# Transpose A List Of Lists: Python Examples, No Imports

When using a spreadsheet it can be as easy as using the `TRANSPOSE` function on a range to transform the rows and columns into columns and rows, but how do you do that in Python?

To transpose a list of lists in Python first flatten the two-dimensional list into a one-dimensional list then use the following: `[flat_list[e::len(list_2d)] for e in range(len(list_2d))]` where `flat_list` represents the flattened list, and `list_2d` represents the original 2D list.

## Example

Here’s a running example of how this works:

``````list_2d = [[2020, 2021, 2022], ["A", "B", "C"]]

# transpose this list so that instead of being a 3 x 2 dimension, it will be a 2 x 3, like so:

transposed_list = [[2020, "A"], [2021, "B"], [2022, "C"]] ``````

The first step is to flatten the list of lists. Once the list of lists has been flattened you can then proceed to build the new transformed list.

Any of the examples used in the post on flattening a list of lists will be able to achieve the same outcome (just apply the method that best suits your use case), but for the sake of this example, I’m going to use the simple multiple for-loops in list comprehension example to flatten the original list.

Here’s how this looks so far using the working example:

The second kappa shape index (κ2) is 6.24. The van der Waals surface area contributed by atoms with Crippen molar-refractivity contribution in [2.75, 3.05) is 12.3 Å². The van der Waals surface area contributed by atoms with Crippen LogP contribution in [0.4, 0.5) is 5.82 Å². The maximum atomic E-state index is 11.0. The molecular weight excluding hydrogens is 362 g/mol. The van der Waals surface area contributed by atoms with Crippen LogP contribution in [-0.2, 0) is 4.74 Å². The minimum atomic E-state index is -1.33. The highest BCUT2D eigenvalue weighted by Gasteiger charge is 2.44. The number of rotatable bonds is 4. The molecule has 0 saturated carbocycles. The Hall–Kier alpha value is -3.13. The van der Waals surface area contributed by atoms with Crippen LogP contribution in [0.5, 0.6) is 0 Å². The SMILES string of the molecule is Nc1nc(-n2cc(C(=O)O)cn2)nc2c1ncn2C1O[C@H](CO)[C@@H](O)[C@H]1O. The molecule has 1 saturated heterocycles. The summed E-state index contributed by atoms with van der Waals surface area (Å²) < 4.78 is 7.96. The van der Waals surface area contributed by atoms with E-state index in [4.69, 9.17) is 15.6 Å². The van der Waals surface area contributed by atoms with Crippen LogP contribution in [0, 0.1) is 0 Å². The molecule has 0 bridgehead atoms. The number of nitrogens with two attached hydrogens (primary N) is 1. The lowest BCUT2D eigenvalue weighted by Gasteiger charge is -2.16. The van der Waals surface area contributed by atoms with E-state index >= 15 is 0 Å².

``````list_2d = [[2020, 2021, 2022], ["A", "B", "C"]]

flat_list = [cell for row in list_2d for cell in row]

print(flat_list)

>> [2020, 2021, 2022, 'A', 'B', 'C']``````

Now that we’ve been able to achieve the flattening of our original 2D list, the next step is to map what the new dimension of each cell needs to be referenced to.

For example, in the new flattened list, each element in this list came from the original 2D list and the co-ordinates where each element came from the original are as follows:

``````flat_list => [2020, 2021, 2022, 'A', 'B', 'C']
orig_coord => [R1C1, R1C2, R1C3, R2C1, R2C2, R2C3] ``````

To transform the flat list into a transposed list the coordinates of each element now need to be inserted into a new list of lists where the coordinates look something like this:

``new_coord => [R1C1, R2C1, R1C2, R2C2, R1C3, R2C3]``

To capture these values from the flattened list you would need the following index references:

``idx_in_flat_list => [0, 3, 1, 4, 2, 5]``

This pattern is important to see as it can help when slicing the list.

## Transpose 2D List

As there is a nice linear pattern we can apply some simple means to create a new transposed list of lists, here’s one such method using a list comprehension.

``````# get length of row - the first row should be the same size as every other row

row_len = len(list_2d)

transposed_list = [flat_list[e::row_len] for e in range(row_len)]

print(transposed_list)

>> [[2020, 'A'], [2021, 'B'], [2022, 'C']]``````

As you can see from the above example the list comprehension and spread operator enables a 2D list to be transposed into the result being sought.

There are a couple of things going on in this statement which I’ll break apart, starting for the easiest to understand the `for-loop`.